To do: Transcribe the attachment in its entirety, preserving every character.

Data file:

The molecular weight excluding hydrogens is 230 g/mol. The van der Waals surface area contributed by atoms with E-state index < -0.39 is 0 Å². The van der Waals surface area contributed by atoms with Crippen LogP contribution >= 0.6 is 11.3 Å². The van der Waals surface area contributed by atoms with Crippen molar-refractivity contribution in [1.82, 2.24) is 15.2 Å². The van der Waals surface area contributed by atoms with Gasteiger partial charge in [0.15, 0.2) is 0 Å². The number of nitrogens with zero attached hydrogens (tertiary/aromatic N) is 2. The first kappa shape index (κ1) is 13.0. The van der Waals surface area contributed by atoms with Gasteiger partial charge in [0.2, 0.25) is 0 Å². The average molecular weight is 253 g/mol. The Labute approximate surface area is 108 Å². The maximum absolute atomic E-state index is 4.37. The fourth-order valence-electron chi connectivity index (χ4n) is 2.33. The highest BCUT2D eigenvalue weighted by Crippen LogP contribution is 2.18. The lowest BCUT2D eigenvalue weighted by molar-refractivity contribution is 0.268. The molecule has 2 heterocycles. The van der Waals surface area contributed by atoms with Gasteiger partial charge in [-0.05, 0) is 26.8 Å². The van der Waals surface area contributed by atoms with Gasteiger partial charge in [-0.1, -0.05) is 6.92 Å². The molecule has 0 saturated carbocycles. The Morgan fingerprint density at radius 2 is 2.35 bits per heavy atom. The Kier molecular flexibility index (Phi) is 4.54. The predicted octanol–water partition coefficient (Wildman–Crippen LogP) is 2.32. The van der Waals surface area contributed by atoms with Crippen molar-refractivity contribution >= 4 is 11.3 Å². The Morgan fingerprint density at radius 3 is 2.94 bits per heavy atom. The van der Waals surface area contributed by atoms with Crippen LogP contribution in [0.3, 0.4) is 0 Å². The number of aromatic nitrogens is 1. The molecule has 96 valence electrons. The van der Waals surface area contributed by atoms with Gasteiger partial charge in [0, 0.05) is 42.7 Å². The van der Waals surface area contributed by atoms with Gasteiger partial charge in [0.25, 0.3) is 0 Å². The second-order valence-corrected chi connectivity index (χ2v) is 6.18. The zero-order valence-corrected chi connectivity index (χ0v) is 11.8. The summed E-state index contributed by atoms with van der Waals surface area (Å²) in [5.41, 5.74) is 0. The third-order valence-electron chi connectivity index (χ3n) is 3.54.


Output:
The molecular weight excluding hydrogens is 230 g/mol. The van der Waals surface area contributed by atoms with E-state index < -0.39 is 0 Å². The van der Waals surface area contributed by atoms with Crippen LogP contribution >= 0.6 is 11.3 Å². The van der Waals surface area contributed by atoms with Crippen molar-refractivity contribution in [1.82, 2.24) is 15.2 Å². The van der Waals surface area contributed by atoms with Gasteiger partial charge in [0.15, 0.2) is 0 Å². The number of nitrogens with zero attached hydrogens (tertiary/aromatic N) is 2. The first kappa shape index (κ1) is 13.0. The van der Waals surface area contributed by atoms with Gasteiger partial charge in [0.2, 0.25) is 0 Å². The average molecular weight is 253 g/mol. The Labute approximate surface area is 108 Å². The maximum absolute atomic E-state index is 4.37. The fourth-order valence-electron chi connectivity index (χ4n) is 2.33. The highest BCUT2D eigenvalue weighted by Crippen LogP contribution is 2.18. The lowest BCUT2D eigenvalue weighted by molar-refractivity contribution is 0.268. The molecule has 2 heterocycles. The van der Waals surface area contributed by atoms with Gasteiger partial charge in [-0.05, 0) is 26.8 Å². The van der Waals surface area contributed by atoms with Gasteiger partial charge in [-0.1, -0.05) is 6.92 Å². The molecule has 0 saturated carbocycles. The Morgan fingerprint density at radius 2 is 2.35 bits per heavy atom. The Kier molecular flexibility index (Phi) is 4.54. The predicted octanol–water partition coefficient (Wildman–Crippen LogP) is 2.32. The van der Waals surface area contributed by atoms with Crippen molar-refractivity contribution >= 4 is 11.3 Å². The Morgan fingerprint density at radius 3 is 2.94 bits per heavy atom. The van der Waals surface area contributed by atoms with Crippen LogP contribution in [0.3, 0.4) is 0 Å². The number of aromatic nitrogens is 1. The molecule has 96 valence electrons. The van der Waals surface area contributed by atoms with Gasteiger partial charge in [0, 0.05) is 42.7 Å². The van der Waals surface area contributed by atoms with Gasteiger partial charge in [0.25, 0.3) is 0 Å². The second-order valence-corrected chi connectivity index (χ2v) is 6.18. The zero-order valence-corrected chi connectivity index (χ0v) is 11.8. The summed E-state index contributed by atoms with van der Waals surface area (Å²) in [5.41, 5.74) is 0. The third-order valence-electron chi connectivity index (χ3n) is 3.54.